Elliptic Labs Demos Ultrasonic Touchless Gesturing Technology

The idea of touching a screen and directly interacting with content has been with us for some time now. Several companies are currently working on alternate or better ways for us to interact with our smart devices. At CES 2015 we sat down with Guenael Strutt, VP Product Development at Elliptic Labs, who showed us the company's ultrasonic touchless gesturing technology.

Demo of Elliptic Labs’ ultrasonic gesturing technology

This touchless technique requires a minimum of three microphones and one transducer to detect the motion of a hand and its distance from the screen. The demo unit in the video uses four microphones, located in each front corner, and two transducers, located above and below the screen, to improve gesture recognition and precision.

The signals from the sensors are fed to a DSP (Digital Signal Processor) in the onboard SoC, which interprets the data without the need for any additional chips. Elliptic Labs provides the DSP driver and gesture software for OEMs to integrate, along with an SDK for developers.

Elliptic Labs, a privately held company, was founded in 2006 as a spinoff from the University of Oslo. The company, which now has offices in Palo Alto, California, and Oslo, Norway, is currently working with OEMs to integrate its technology into smartphones and tablets and hopes to see a product released in the next six to nine months.

Matt Humrick is a Staff Editor at Tom's Hardware, covering Smartphones and Tablets. Contact him at mhumrick@tomshardware.com and follow him on Twitter @digitalOut_net. Follow us @tomshardware, on Facebook and on Google+.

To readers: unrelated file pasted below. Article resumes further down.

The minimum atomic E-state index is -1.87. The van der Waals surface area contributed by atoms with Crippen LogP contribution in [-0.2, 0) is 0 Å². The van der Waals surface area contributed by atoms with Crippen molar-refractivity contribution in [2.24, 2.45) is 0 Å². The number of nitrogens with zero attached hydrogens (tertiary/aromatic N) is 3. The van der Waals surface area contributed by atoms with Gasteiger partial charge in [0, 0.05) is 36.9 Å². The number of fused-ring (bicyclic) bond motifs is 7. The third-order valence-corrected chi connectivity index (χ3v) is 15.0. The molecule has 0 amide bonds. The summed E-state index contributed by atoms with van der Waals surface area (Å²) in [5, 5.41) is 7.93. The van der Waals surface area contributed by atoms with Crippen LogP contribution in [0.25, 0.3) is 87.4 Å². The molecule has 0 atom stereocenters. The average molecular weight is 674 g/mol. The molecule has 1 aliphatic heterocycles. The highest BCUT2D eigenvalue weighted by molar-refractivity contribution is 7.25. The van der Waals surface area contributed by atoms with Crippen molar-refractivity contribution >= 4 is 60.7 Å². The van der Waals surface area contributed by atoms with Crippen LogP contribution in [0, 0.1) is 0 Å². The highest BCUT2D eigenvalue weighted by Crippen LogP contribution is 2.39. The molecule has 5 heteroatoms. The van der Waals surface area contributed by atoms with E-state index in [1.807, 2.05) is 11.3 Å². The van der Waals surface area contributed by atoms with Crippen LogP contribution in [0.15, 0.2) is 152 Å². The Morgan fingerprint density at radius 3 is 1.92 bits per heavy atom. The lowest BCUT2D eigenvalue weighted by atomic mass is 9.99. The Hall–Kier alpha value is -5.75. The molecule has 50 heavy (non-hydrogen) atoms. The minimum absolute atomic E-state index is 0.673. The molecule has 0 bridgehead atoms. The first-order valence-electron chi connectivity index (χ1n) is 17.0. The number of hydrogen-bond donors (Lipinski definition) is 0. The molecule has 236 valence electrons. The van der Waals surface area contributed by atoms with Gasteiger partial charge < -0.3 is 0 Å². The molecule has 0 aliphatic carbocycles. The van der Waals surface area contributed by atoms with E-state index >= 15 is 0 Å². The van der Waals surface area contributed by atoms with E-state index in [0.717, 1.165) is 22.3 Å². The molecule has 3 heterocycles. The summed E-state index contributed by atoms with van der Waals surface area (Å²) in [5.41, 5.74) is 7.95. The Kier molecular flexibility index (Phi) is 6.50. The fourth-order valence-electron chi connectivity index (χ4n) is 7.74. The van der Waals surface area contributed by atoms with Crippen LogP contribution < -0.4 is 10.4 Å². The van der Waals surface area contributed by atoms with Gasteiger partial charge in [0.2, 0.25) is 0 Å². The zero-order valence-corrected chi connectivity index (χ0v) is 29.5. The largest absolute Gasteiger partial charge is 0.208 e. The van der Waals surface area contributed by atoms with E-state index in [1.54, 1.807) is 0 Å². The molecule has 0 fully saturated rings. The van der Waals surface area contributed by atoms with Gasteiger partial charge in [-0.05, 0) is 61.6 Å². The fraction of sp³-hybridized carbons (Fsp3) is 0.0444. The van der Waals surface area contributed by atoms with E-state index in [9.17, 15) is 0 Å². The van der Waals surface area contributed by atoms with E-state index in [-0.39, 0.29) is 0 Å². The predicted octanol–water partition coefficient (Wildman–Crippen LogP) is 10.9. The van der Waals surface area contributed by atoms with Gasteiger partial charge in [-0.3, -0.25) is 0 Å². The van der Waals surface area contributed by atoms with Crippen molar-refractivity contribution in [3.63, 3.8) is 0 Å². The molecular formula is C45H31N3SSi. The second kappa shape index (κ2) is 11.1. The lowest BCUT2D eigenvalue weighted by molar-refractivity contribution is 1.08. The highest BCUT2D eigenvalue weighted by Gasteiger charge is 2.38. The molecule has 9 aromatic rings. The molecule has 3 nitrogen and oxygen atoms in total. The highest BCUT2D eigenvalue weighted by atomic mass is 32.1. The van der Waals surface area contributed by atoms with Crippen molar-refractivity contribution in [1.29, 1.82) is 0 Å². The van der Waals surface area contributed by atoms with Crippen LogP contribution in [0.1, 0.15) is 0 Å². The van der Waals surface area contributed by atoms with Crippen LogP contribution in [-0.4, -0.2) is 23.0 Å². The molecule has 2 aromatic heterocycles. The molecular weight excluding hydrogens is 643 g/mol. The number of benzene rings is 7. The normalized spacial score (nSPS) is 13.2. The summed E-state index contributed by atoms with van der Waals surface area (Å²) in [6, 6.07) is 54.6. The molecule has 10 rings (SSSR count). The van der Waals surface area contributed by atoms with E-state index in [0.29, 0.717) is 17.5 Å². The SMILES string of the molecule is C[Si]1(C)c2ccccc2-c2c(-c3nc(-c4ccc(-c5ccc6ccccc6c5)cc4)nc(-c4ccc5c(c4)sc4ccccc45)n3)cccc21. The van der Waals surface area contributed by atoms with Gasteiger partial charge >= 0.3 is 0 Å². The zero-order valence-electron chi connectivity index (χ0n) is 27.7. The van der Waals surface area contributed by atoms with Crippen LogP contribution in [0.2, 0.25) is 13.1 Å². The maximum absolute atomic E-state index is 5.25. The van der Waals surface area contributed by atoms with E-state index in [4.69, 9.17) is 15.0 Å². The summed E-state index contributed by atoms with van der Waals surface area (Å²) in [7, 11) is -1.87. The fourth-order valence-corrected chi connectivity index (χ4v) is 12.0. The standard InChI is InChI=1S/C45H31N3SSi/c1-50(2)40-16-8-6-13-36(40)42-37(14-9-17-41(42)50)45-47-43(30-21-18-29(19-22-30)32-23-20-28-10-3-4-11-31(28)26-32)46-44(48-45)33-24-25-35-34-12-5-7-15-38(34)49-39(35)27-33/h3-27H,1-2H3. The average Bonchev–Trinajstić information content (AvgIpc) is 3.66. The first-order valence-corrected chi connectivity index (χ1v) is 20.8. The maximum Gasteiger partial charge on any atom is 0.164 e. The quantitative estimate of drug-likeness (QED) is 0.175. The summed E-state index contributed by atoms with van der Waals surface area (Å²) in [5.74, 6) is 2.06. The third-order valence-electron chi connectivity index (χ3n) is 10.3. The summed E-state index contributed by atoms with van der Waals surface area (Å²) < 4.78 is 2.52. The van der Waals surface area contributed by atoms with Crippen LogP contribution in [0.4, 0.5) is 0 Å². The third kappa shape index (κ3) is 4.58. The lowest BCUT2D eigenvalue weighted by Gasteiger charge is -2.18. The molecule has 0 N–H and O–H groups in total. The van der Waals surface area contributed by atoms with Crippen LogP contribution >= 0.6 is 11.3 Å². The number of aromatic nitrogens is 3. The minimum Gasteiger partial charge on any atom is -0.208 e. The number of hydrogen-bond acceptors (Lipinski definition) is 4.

This thread is closed for comments
4 comments
    Your comment
  • lorfa
    I'm skeptical.

    Wouldn't it also activate when any object came close? Also, ultrasonic at what frequencies and volume? Would it drive your dog to madness?
  • lun471k
    This is a step in the right path. This technology will become quite popular sooner or later (maybe not in the way of ultrasonic proximity detection though). I could see that kind of touchless gesture go along quite well with Intel RealSense holograms.
  • Hydrotricithline
    This is rediculous.. really.. how much practical application would this have in the smartphone market? even in the demo .. touching is still needed. I mean if you wanted to argue .. finger prints on tablet devices while watching movies.. then make it touchless. the technology itself looks promising even in the proto stages of if; but the application I question. Would you really want a phone where proximity turns on your screen? and waving your hands around like an idiot isn't exactly natural.. (to most of us anyhow :) If the tech was applied to something like .. a digital projector for your laser pointer, power point presenters .. 15 years ago.. maybe. Interesting abstract concept/pure science. But I can't see this catching on, especially with an additional price being added to it. Aswell I can't see battery life being positively effected.